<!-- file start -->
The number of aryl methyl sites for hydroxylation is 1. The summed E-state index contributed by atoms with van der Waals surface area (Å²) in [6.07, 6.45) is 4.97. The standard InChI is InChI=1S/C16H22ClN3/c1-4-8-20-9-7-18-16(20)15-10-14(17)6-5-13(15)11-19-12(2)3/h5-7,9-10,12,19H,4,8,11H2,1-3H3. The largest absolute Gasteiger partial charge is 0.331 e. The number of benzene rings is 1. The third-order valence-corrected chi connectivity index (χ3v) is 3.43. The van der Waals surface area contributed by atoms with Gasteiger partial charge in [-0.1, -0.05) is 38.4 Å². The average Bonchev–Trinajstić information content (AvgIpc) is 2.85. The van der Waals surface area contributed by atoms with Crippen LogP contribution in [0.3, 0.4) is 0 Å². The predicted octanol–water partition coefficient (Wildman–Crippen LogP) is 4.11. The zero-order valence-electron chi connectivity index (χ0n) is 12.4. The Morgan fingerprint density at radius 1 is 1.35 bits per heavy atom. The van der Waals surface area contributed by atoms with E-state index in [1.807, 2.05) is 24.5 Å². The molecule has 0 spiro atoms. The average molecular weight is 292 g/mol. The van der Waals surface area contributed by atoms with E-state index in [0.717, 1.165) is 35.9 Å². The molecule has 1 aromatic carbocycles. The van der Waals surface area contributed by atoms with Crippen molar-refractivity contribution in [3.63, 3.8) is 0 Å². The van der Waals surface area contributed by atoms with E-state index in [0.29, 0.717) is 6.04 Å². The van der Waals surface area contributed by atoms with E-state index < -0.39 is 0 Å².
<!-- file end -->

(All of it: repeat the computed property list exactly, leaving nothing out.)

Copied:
The number of aryl methyl sites for hydroxylation is 1. The summed E-state index contributed by atoms with van der Waals surface area (Å²) in [6.07, 6.45) is 4.97. The standard InChI is InChI=1S/C16H22ClN3/c1-4-8-20-9-7-18-16(20)15-10-14(17)6-5-13(15)11-19-12(2)3/h5-7,9-10,12,19H,4,8,11H2,1-3H3. The largest absolute Gasteiger partial charge is 0.331 e. The number of benzene rings is 1. The third-order valence-corrected chi connectivity index (χ3v) is 3.43. The van der Waals surface area contributed by atoms with Gasteiger partial charge in [-0.1, -0.05) is 38.4 Å². The average Bonchev–Trinajstić information content (AvgIpc) is 2.85. The van der Waals surface area contributed by atoms with Crippen LogP contribution in [0.3, 0.4) is 0 Å². The predicted octanol–water partition coefficient (Wildman–Crippen LogP) is 4.11. The zero-order valence-electron chi connectivity index (χ0n) is 12.4. The Morgan fingerprint density at radius 1 is 1.35 bits per heavy atom. The van der Waals surface area contributed by atoms with E-state index in [1.807, 2.05) is 24.5 Å². The molecule has 0 spiro atoms. The average molecular weight is 292 g/mol. The van der Waals surface area contributed by atoms with E-state index in [0.717, 1.165) is 35.9 Å². The molecule has 1 aromatic carbocycles. The van der Waals surface area contributed by atoms with Crippen molar-refractivity contribution in [3.63, 3.8) is 0 Å². The van der Waals surface area contributed by atoms with E-state index in [0.29, 0.717) is 6.04 Å². The van der Waals surface area contributed by atoms with E-state index < -0.39 is 0 Å².